Winter 2003, p.2
Provocateur: SUV's Aren't the Problem
For quite a while now it's been fashionable among the environmentally-minded to decry the ownership of SUVs. This says a lot about what's wrong with the conventional thinking of the progressive/green crowd.
Would the everyday environment in America be any better if it were full of compact cars instead of giant gas-guzzling Chevy Denalis and Ford Expeditions? I don't think it would make a bit of difference, really. We'd still be a car-dependent society stuck in a national automobile slum. The problem with America is not big cars, it's the fact that cars of all sizes have such an overwhelming presence in our lives, and that driving is virtually mandatory for the ordinary business of daily life.
Many in the anti-SUV crowd assume that we will solve our car problem with new technology, like hydrogen fuel cells. Or that low-emission, environmentally-friendly hybrid cars will help to usher in a sustainable way-of-life in America.
In fact, cleaner-running, higher mileage cars would do nothing to mitigate the degraded public realm of a nation that has become a strip mall from sea to shining sea. They would not lessen commuting distances or times. They would not reduce the number of car trips per day per household.
If anything, they would only promote the idea that we should continue living this way--that suburban sprawl is normal and desirable, instead of what it is: the most destructive development pattern the world has ever seen, and a living arrangement with poor prospects for the future.
Why do we believe that better-running cars will save us? Because environmentalists are stuck in a culture of quantification, just like their corporate bean-counter adversaries. It's easy to count up the number of carbon dioxide molecules in a cubic foot of air, and reduce the whole car issue to good air or bad air. But air pollution or miles-per-gallon are hardly the only problems with car dependency. I'd argue that the degradation of the everyday environment in general and of public space in particular is at least as important, and is not subject to statistical analysis. It's a question of quality, not numbers.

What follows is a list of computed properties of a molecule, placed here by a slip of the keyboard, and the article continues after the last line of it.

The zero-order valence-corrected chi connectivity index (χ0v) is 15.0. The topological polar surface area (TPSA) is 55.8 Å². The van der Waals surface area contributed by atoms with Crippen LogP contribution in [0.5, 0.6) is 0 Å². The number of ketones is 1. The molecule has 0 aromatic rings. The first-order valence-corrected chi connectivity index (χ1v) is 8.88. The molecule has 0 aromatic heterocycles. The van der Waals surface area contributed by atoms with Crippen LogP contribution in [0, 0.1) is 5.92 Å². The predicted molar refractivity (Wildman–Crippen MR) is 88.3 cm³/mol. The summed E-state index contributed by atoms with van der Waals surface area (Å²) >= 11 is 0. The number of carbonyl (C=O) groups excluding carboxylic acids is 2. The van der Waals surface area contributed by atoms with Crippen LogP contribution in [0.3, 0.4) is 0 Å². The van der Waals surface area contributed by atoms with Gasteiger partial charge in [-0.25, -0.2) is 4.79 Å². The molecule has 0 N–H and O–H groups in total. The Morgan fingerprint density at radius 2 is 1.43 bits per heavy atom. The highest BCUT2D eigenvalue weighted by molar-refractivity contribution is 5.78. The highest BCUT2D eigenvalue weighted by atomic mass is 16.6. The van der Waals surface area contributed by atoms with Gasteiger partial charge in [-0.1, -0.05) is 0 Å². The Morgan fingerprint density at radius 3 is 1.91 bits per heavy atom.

In the age of austerity and global strife that is coming down the pike at us, we are going to need walkable neighborhoods, towns and villages and public transit systems that are a pleasure to use. Many of us pay premium prices to vacation in European cities precisely because they offer this way of living, with great railroad and streetcar systems. Europeans still have cars, but they're not sentenced to own one per family member or spend two or three hours every day in them. It would be nice to have those options here in the USA. In the meantime, I really don't care whether Americans drive Humvees or Toyota Priuses. Both big and small cars are cluttering up our everyday world and wasting our lives.
James Howard Kunstler is the author of The Geography of Nowhere, Home From Nowhere and The City in Mind: Notes on the Urban Condition. He grew up in New York City and now lives in downtown Saratoga Springs, New York.
Provocateur is intended to provoke thought and does not reflect the official position of T.A.
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